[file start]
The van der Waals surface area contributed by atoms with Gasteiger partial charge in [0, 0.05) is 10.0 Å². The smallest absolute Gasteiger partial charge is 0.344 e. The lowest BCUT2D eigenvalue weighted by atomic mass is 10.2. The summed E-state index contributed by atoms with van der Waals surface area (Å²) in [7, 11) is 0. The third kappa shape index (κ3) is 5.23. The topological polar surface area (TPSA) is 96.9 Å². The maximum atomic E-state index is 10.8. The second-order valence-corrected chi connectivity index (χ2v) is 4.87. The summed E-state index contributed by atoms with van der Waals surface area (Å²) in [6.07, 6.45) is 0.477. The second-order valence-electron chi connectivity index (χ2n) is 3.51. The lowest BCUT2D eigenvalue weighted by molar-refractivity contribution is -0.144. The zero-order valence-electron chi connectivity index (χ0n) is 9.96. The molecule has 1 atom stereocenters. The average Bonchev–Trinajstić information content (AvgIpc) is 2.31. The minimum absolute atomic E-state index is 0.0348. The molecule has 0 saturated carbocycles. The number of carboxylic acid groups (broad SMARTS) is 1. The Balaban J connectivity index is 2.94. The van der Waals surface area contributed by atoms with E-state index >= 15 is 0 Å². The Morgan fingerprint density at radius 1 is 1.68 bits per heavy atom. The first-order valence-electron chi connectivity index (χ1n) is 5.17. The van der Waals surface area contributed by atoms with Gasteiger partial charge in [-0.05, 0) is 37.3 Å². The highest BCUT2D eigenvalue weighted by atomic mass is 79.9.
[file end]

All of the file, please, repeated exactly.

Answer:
The van der Waals surface area contributed by atoms with Gasteiger partial charge in [0, 0.05) is 10.0 Å². The smallest absolute Gasteiger partial charge is 0.344 e. The lowest BCUT2D eigenvalue weighted by atomic mass is 10.2. The summed E-state index contributed by atoms with van der Waals surface area (Å²) in [7, 11) is 0. The third kappa shape index (κ3) is 5.23. The topological polar surface area (TPSA) is 96.9 Å². The maximum atomic E-state index is 10.8. The second-order valence-corrected chi connectivity index (χ2v) is 4.87. The summed E-state index contributed by atoms with van der Waals surface area (Å²) in [6.07, 6.45) is 0.477. The second-order valence-electron chi connectivity index (χ2n) is 3.51. The lowest BCUT2D eigenvalue weighted by molar-refractivity contribution is -0.144. The zero-order valence-electron chi connectivity index (χ0n) is 9.96. The molecule has 1 atom stereocenters. The average Bonchev–Trinajstić information content (AvgIpc) is 2.31. The minimum absolute atomic E-state index is 0.0348. The molecule has 0 saturated carbocycles. The number of carboxylic acid groups (broad SMARTS) is 1. The Balaban J connectivity index is 2.94. The van der Waals surface area contributed by atoms with E-state index >= 15 is 0 Å². The Morgan fingerprint density at radius 1 is 1.68 bits per heavy atom. The first-order valence-electron chi connectivity index (χ1n) is 5.17. The van der Waals surface area contributed by atoms with Gasteiger partial charge in [-0.05, 0) is 37.3 Å². The highest BCUT2D eigenvalue weighted by atomic mass is 79.9.